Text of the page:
You’ve made it past the phone interview and two in-person meetings with your potential supervisor and the hiring manager. You might think to yourself, “I nailed it! This job is mine.” Then you find out the company wants to screen your credit report before extending you an employment offer. Joy can quickly turn to panic if you’re not sure what they’ll find.
Some employers review candidates’ credit reports as part of the employment screening process. Most of these companies are in the finance, defense and pharmaceutical industries. Credit reviews have become a common practice in these fields because personnel have access to sensitive information. These employers want to get a good sense of someone’s character before bringing them behind closed doors. However, not every state allows employers to view candidates’ credit reports. Many of those that do are reconsidering the practice, as some legislators believe it can adversely affect job seekers, especially those who may have fallen behind on their obligations due to the economy and other factors beyond their control. Also, it’s a review process put in place mostly for full-time roles, so if you’re looking for a little extra seasonal income helping out evenings and weekends at the mall, it’s unlikely to be a factor in that hiring decision.
A potential employer – or anyone else – must have your written consent to view your credit report. After you’ve given the go-ahead, they’re provided access to a limited version of your report. These reduced reports contain much of the same information you’d find on a traditional credit report, with a few exceptions. Employers receive your Social Security number, address, employment history, public records information and your credit information just as a lender would. Account numbers, your date of birth and information about your spouse are all screened to comply with Equal Opportunity laws.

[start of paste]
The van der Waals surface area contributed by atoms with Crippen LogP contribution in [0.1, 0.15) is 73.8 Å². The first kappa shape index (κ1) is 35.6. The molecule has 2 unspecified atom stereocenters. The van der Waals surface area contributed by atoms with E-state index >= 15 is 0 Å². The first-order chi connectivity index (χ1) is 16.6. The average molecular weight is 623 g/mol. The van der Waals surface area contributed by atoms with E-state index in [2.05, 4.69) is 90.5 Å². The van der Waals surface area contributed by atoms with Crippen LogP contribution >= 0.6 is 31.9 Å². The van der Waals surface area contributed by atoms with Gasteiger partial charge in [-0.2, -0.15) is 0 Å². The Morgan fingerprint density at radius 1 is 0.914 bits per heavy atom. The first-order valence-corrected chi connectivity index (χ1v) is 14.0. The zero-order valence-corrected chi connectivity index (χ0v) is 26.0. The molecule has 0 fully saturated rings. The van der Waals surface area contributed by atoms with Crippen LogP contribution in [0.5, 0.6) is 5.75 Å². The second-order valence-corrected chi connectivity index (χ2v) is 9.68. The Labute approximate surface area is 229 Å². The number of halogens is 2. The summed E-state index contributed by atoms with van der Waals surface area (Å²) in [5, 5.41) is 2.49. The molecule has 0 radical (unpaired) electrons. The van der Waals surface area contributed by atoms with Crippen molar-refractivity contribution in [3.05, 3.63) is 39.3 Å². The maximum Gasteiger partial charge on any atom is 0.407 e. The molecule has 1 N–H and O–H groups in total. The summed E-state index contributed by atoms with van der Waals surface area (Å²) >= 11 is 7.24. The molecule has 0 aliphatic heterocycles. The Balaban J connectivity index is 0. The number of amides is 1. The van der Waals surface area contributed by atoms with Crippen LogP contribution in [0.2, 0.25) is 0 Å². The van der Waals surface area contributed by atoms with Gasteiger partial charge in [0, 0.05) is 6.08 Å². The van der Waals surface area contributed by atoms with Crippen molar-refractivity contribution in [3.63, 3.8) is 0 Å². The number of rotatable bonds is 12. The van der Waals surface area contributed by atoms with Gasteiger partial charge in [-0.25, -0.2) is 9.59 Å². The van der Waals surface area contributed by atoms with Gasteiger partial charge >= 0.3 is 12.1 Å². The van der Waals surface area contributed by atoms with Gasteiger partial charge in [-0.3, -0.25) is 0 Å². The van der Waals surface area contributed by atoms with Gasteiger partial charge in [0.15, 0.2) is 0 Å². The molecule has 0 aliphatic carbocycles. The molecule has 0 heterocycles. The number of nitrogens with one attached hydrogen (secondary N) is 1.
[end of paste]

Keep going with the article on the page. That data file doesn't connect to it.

If the information in your report negatively impacts your employability, you’re entitled to a copy of your credit report and a written description of your rights. You can use this information to identify and address the items that held you back from employment, whether they’re high balances, late payments or maybe both. Some credit reporting agencies have adopted polices to better support consumers who may have some dings on their credit report. For example, Experian recommends that employers not deny employment solely on an individual’s credit profile. It encourages employers to have open dialogues with candidates so they can clarify any areas of concern.
Obviously, you’d like to avoid a situation where your credit gets in the way of gainful employment. It’s always a good idea to review your credit report before beginning a job search. You’re entitled to receive a free copy of your credit report from each of the three credit bureaus each year. Request your reports and look them over closely. If anything seems out of the ordinary, follow the included instructions to address any of your concerns. Regularly checking your credit reports helps you keep surprises at bay.
This article is provided for general guidance and information. It is not intended as, nor should it be construed to be, legal, financial or other professional advice. Please consult with your attorney or financial advisor to discuss any legal or financial issues involved with credit decisions.
Published by permission from ConsumerInfo.com, Inc., an Experian company. © 2015 ConsumerInfo.com, Inc. All rights reserved.